Menopause effects each woman differently. Perhaps your best friend is struggling to sleep. You’re drenched in sweat from each hot flash. And your sister—lucky her—is enjoying a new sense of energy and creativity.
What is Menopause?
Just as puberty is marked at the start of your first period, menopause is the milestone of your last period. The time frame is actually measured as twelve months from your last period, and the “change of life” usually has three parts: perimenopause, menopause, and postmenopause.
Changes usually start with perimenopause. You might notice changes in your body several years before you have your last menstrual period. You also might experience changes to your normal period cycle, such as longer or shorter periods, and hot flashes, a sudden sensation of heat. If you experience them at night, they are called night sweats. Your vagina might get drier, which could make sex painful, and some women experience incontinence.
Menopause is next, and after a full year without a period, you can say you have been “through menopause.” You might find yourself feeling stressed and irritable around menopause. Your body can change. Experts don’t know why, but you may gain weight, lose muscle, experience memory problems, and have stiff joints and muscles.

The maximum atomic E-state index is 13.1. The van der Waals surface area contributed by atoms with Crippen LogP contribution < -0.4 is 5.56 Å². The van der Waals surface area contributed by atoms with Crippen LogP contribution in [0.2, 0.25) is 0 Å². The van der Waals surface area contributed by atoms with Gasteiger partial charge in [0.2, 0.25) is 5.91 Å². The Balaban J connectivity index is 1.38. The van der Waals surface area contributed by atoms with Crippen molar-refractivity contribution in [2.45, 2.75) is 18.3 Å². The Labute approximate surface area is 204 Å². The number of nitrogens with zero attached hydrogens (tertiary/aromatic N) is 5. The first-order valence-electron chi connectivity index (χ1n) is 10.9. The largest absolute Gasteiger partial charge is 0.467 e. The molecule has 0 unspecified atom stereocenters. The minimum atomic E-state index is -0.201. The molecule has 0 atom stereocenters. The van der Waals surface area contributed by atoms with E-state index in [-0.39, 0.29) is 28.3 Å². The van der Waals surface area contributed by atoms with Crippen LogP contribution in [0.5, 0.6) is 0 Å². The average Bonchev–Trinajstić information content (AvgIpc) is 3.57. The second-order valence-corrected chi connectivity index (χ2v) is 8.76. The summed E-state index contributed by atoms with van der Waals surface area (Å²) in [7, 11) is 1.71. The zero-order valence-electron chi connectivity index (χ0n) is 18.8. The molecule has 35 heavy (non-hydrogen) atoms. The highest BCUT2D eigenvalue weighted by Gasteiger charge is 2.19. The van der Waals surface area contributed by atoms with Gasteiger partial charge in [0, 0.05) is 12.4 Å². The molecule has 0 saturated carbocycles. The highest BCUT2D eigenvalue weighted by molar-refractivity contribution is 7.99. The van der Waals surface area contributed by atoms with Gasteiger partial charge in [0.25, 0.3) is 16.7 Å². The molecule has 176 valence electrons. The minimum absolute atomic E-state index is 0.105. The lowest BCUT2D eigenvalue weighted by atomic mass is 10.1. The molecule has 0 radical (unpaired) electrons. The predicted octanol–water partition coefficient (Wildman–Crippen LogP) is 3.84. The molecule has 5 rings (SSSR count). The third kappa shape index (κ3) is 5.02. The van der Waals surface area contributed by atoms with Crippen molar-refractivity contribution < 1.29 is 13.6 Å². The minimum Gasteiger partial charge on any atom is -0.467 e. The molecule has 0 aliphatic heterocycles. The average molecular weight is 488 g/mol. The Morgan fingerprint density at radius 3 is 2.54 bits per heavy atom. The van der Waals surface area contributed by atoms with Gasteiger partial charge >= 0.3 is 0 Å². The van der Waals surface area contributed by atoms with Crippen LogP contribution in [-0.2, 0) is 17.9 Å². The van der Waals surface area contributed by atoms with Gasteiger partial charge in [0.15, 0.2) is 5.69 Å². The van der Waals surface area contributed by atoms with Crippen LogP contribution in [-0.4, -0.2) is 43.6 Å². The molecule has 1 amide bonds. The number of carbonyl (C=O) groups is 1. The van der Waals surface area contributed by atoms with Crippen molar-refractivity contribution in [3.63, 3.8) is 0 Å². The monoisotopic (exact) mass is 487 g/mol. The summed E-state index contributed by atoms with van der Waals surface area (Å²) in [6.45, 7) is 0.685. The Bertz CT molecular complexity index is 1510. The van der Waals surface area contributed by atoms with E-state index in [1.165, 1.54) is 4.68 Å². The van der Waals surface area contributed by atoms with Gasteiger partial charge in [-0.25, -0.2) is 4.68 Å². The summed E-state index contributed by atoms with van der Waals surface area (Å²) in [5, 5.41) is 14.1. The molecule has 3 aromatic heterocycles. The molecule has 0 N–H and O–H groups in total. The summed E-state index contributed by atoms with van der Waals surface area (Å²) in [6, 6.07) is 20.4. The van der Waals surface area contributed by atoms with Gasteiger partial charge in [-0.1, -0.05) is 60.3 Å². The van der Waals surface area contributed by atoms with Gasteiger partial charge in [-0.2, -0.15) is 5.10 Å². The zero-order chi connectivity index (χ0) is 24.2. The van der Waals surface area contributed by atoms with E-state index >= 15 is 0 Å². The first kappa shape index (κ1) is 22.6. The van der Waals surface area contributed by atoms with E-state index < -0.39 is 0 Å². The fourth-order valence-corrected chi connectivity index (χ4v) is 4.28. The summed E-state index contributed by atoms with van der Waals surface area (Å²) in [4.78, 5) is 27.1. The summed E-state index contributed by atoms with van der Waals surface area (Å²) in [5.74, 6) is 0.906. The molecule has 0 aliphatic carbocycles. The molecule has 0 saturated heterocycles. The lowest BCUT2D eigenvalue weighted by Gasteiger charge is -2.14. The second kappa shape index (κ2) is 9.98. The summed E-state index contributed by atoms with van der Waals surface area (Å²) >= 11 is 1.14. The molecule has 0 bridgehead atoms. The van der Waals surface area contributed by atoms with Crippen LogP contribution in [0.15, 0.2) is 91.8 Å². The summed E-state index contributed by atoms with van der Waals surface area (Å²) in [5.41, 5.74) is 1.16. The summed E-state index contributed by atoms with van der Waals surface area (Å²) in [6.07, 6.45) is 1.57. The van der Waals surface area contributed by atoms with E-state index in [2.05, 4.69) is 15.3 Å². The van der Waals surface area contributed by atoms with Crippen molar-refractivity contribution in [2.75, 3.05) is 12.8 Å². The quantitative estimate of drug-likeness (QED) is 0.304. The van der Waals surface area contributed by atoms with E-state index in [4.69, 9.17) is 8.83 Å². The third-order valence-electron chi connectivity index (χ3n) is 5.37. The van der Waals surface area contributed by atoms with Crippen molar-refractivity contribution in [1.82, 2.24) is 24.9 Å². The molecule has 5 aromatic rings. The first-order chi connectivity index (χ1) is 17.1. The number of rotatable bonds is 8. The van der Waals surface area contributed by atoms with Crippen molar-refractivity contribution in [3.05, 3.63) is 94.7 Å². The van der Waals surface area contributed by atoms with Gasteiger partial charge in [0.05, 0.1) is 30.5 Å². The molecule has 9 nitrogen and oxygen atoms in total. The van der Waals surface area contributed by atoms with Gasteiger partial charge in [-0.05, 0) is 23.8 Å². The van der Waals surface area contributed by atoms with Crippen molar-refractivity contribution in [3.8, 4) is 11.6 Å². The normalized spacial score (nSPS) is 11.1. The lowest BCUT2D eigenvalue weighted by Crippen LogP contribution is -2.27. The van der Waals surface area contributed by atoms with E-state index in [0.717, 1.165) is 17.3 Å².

Postmenopause follows and lasts the rest of your life. After menopause, you may find your feelings about sex change. You could be less interested, or you may feel sexier and an increased libido, possibly because there’s no chance of pregnancy. Also after menopause, you may have difficulty sleeping or find you need less sleep.
Many women start menopause at age 51, although the age you experience menopause is strongly correlated to the age your mother experienced it. But, some women begin menopause in their forties, and some have their last period in their fifties. Some types of operations can lead to early menopause, such as a hysterectomy, which removes the uterus, or oophorectomy, which removes both ovaries. In these situations, menopause symptoms can start right away, no matter the age. Smoking can also lead to early menopause.
After menopause, maintaining wellness might involve some lifestyle changes. If you smoke, stop. Eat a diet low in fat, and high in fiber. Make sure you get enough calcium, as women after menopause are more vulnerable to osteoporosis. Add weight-bearing exercise, such as walking, dancing, lifting light weights, at least three days a week.